Country, and there is no doubt but Rhode-liland
•w ill be illuminated by it, to fee wherein her real
Letters from Pofi-Vincenues, inform that that
situation has been very ficlcly the season past—
that the Indians have been troublesome and feve
ra] murders have been committed by them in the
neighborhood of that place^
Roujfeau, Chcftcrjicld, and Voltaire, according to theEnglifh para-
severally predicted the revolution of France ! It is real
ly laughable that tnofe should bedubbed prophets ast r their death,
who ("pent their whole lives in ridiculing every kind of precogni
tion ; but there is no doubt thai some ptrjons can more easily dif
covcr the origin of Gallic Freedom, in the fabricated predictions
ot sceptic philosophers, than in the spark Which was Aruck from
the Altar of American Liberty !
So far as our Information extends, the lateFEDE
ral Thanksgiving has been attended in the
several States with that solemnity which became
the important occasion. One advantage which has
resulted from the Supreme Executives' of the in
dividual States having republiihed the proclama
tion of the President, has been, that the peo
ple havetliereby been more fully acquainted with
this truly federal and devout recommendation of
teftifying our gratitude as <7people, to the SOVE
REIGN LORD OF ALL, for his innumerable fa
vors conferred upon thtf United States—and the
only possible disadvantage that can arise front the
non-interference of any particular State is, that
some parts of the Union, or of some particular
States, not poflefling, so fully as others, the means
of information, may have been led, through ig
norance, to a negletft of the dutfes enjoined.
If, while the community at large has been so
lemnly engaged in adts of public thanksgiving
and praise, any individuals have availed them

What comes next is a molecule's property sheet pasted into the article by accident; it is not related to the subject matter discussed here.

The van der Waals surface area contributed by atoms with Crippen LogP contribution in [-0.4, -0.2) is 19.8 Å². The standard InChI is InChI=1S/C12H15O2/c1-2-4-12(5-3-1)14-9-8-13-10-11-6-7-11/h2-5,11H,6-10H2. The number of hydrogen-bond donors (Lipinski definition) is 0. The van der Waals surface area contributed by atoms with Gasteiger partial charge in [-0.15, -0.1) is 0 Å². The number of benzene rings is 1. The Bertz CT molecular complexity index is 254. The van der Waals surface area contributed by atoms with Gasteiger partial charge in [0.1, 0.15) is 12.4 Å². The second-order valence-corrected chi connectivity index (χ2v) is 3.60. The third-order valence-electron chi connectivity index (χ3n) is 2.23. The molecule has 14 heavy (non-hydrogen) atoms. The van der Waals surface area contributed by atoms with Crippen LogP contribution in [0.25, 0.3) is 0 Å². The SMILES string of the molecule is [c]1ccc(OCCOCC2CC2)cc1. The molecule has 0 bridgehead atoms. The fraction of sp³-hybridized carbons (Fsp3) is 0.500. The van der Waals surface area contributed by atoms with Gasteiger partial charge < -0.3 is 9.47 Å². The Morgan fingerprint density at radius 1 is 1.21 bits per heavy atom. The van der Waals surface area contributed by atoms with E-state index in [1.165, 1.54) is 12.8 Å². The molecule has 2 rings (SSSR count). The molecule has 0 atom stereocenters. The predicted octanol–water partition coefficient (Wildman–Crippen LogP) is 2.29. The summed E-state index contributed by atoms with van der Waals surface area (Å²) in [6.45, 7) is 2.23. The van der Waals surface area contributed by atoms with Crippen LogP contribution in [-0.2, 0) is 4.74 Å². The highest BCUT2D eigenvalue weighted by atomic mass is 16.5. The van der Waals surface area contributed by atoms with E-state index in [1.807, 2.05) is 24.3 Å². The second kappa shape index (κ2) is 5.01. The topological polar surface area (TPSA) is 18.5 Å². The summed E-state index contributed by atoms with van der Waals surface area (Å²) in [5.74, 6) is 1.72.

selves of the opportunity to pursue their common
bulinefs, we may compliment their IhrewdnefSj
and keen relish for gain ; but it will be at the ex
pence of their patriotism, complaisance, and good
Sloop Union, Watson, Philadelphia, 8 davs.
ThurJ'iliy, Schooner Betsy, Billings, Washington, 9 days.
Schooner Neptune, Jones, Curracoa, 31 days.
Schooner Sincerity, White, Baltimore, 21 days.
Sch >oner Sydney, Todd, Wilmington, N. C. 4 days.
Sloop Cato, Mills, Baltimore, 8 davs.
Sloop Wilmington Packet, BramSy, Wilmington,
Friday, Schooner Nancy, Lewis, Richmond, Virginia, 9 days.
Sloop Hunter, Foreman, Edenton, fj. C. 4 days.
Sloop Exchange, Biggs, Richmond, Vir 6 d^vs.
THE T A fl L E T. No. LXVIII.
" It may be qtief; ior.ed, whether it is a greater point
" of-wi/dom to dtfeovcr knoiviege, than t'j hide igue
ONE of the 1110 ft refpetftable men of inv ac
quaintance is a person who speaks very lit
tle. People in general believe him to be fenlible,
though no fmai t thing, lie ever laid, can be
etl ; nor can any other reaion be given, why he
is reputed araan of sense, but becaul'e lie never
betrays any weakness in conversation. There i»
however a Hi 11 better reason, why he is on fucli
good terms with mankind : He notonly has pru
dence to conceal his own defects ; but lie has nor
penetration to difceni thof'e of other people.
This want of discernment is called candor and
politeness ; while his ignorance is so covered, as
to acquire the dignified appellations of reflec
tion and gravity. When he is lilent he is l'uppo
fed to be 111 deep contemplation ; and when lie
speaks, though hedifcovers neither spirit or fen
tiinent, he is Hill thought to lhew wonderful sa
gacity. His remarks are not of importance c
noughto meet with opposition, and tliey are de
livered with so much formality as to lull all sus
picion of their being dull or uninteresting.
Thefecretof hiding one's ignorance is a very
ufeful acquilition. It spares the trouble of ac
quiring knowlege, andefcapes the disadvantages
thatrefult from fucli a deficiency. Indeed a mail
who has learned to put on a solemn air of myilery,
when afubjed: is difcufled, which he doesnotun
derftand, will often be appealed to, in fettling
any points in dispute that rife out of the discus
sion. He has only to evade giving any answer at
all, and his wisdom will be applauded. Itis cer
tain he gives no fpecinien of folly, which can
feldoin be said of a man who is prone to much
conversation. Too much stress is apt to be laid
on a ceremonious kind of reserve. Men of this
stamp pass themselves off for much more than
they are worth. When they are employed in
public life their measures are flow and inefficaci
ous, and Hone of their plans are attended with